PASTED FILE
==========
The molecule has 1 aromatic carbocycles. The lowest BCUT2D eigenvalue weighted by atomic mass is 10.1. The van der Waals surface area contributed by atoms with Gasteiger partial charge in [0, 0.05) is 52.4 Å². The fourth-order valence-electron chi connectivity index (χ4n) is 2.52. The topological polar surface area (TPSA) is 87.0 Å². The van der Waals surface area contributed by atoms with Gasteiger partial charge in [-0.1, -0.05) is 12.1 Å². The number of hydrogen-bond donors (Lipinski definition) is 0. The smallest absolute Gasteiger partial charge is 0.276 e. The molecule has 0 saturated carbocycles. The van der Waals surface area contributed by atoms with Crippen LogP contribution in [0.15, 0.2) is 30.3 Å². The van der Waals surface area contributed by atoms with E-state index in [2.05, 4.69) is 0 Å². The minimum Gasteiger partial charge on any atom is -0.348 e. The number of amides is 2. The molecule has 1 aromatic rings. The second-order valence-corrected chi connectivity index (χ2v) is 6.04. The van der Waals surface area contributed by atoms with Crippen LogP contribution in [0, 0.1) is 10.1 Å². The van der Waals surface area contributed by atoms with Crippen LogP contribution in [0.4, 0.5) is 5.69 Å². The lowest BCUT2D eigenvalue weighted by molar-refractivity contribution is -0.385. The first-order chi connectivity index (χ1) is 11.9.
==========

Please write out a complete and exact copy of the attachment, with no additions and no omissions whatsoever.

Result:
The molecule has 1 aromatic carbocycles. The lowest BCUT2D eigenvalue weighted by atomic mass is 10.1. The van der Waals surface area contributed by atoms with Gasteiger partial charge in [0, 0.05) is 52.4 Å². The fourth-order valence-electron chi connectivity index (χ4n) is 2.52. The topological polar surface area (TPSA) is 87.0 Å². The van der Waals surface area contributed by atoms with Gasteiger partial charge in [-0.1, -0.05) is 12.1 Å². The number of hydrogen-bond donors (Lipinski definition) is 0. The smallest absolute Gasteiger partial charge is 0.276 e. The molecule has 0 saturated carbocycles. The van der Waals surface area contributed by atoms with Crippen LogP contribution in [0.15, 0.2) is 30.3 Å². The van der Waals surface area contributed by atoms with E-state index in [2.05, 4.69) is 0 Å². The minimum Gasteiger partial charge on any atom is -0.348 e. The number of amides is 2. The molecule has 1 aromatic rings. The second-order valence-corrected chi connectivity index (χ2v) is 6.04. The van der Waals surface area contributed by atoms with Crippen LogP contribution in [0, 0.1) is 10.1 Å². The van der Waals surface area contributed by atoms with Crippen LogP contribution in [0.4, 0.5) is 5.69 Å². The lowest BCUT2D eigenvalue weighted by molar-refractivity contribution is -0.385. The first-order chi connectivity index (χ1) is 11.9.